My primary role during these last few days of work turns out to be that of teacher, a role which I usually attempt to shy away from. As a child, my main ambition was to be a teacher, and it was one of the games I most often played – using my dolls and stuffed animals for students. Of course they were the perfect subjects, being completely attentive and receptive to all the knowledge I imparted so eagerly. My dog Ginger presented the only behavior problem in the classroom, but she was easily pacified with a Milk Bone so we could get on with the lesson.
When I got to college and did a little practice teaching in a real live classroom, I was quickly disabused of my idealism. Nobody sat raptly awaiting my pearls of wisdom. I decided I didn’t have the patience or the confidence for teaching. Of course, I’ve ended up working a good part of my life in classrooms, but I was never the one in charge, and that suited me just fine.
But the past couple of weeks, I’ve been teaching my replacement all the ins and outs of this job I’ve been doing for the past 10 years. It’s a detail intensive position, and it’s a daunting task to articulate all the parts of this process. But I’ve finally been granted a student who is nearly as receptive as those stuffed animals lined up on the sofa. The young woman who was hired to replace me is bright, personable, and interested in the job. She’s a quick study, a fast worker, and an absolute joy to teach.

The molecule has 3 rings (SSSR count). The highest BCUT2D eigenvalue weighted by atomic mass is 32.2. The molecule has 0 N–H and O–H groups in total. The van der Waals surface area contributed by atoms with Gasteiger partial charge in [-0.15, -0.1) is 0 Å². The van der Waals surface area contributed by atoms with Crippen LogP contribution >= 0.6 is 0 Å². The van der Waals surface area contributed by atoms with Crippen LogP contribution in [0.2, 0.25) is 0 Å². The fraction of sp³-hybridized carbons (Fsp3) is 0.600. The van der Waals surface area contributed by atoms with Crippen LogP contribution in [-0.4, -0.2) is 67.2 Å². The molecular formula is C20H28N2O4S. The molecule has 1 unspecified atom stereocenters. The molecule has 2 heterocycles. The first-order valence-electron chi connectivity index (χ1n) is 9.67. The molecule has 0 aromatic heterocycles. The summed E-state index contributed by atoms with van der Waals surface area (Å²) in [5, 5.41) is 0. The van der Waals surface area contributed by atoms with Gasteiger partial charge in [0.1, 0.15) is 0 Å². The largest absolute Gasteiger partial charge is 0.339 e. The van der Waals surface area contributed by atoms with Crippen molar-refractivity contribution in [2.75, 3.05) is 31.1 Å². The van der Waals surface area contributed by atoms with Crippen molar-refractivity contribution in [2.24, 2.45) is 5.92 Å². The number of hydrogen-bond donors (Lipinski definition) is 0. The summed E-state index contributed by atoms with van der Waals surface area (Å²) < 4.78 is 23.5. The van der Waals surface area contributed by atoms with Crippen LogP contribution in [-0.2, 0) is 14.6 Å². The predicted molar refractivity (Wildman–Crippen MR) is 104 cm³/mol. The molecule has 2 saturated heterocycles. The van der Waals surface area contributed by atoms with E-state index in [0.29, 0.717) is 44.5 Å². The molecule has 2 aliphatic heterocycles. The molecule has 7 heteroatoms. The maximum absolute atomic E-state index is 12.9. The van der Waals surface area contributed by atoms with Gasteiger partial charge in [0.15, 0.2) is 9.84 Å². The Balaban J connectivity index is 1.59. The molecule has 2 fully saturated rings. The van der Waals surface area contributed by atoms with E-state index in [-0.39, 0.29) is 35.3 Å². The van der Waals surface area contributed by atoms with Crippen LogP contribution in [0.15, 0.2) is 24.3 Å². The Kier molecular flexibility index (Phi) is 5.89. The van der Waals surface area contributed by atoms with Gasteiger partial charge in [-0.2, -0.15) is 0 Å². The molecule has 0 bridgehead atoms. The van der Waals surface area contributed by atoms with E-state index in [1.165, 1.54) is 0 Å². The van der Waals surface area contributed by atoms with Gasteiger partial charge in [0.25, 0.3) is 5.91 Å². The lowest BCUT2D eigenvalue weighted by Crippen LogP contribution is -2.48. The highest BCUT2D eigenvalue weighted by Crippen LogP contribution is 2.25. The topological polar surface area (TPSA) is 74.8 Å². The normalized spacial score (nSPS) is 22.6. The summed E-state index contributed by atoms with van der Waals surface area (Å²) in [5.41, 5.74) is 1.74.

“Ohhh, I get it!” she’ll say with a big smile.
“Now it makes sense!” she exclaims.
Music to a teacher’s ears.
Even better, she’s already looking for ways to improve things.
“Would it be alright if I tried something?” she’ll ask, and start whisking away at my messy Excel spreadsheet, improving it tenfold in the space of five minutes. Even though I’ve told her to streamline and reorganize as she sees fit, she’s careful not to overstep and is always sensitive to my feelings about the process I’ve used for so long.
I still think I made the right decision when I transferred out of the school of elementary education in college. But it’s fun having a “dream student” at least once in my life – especially one I don’t have to ply with Milk Bones.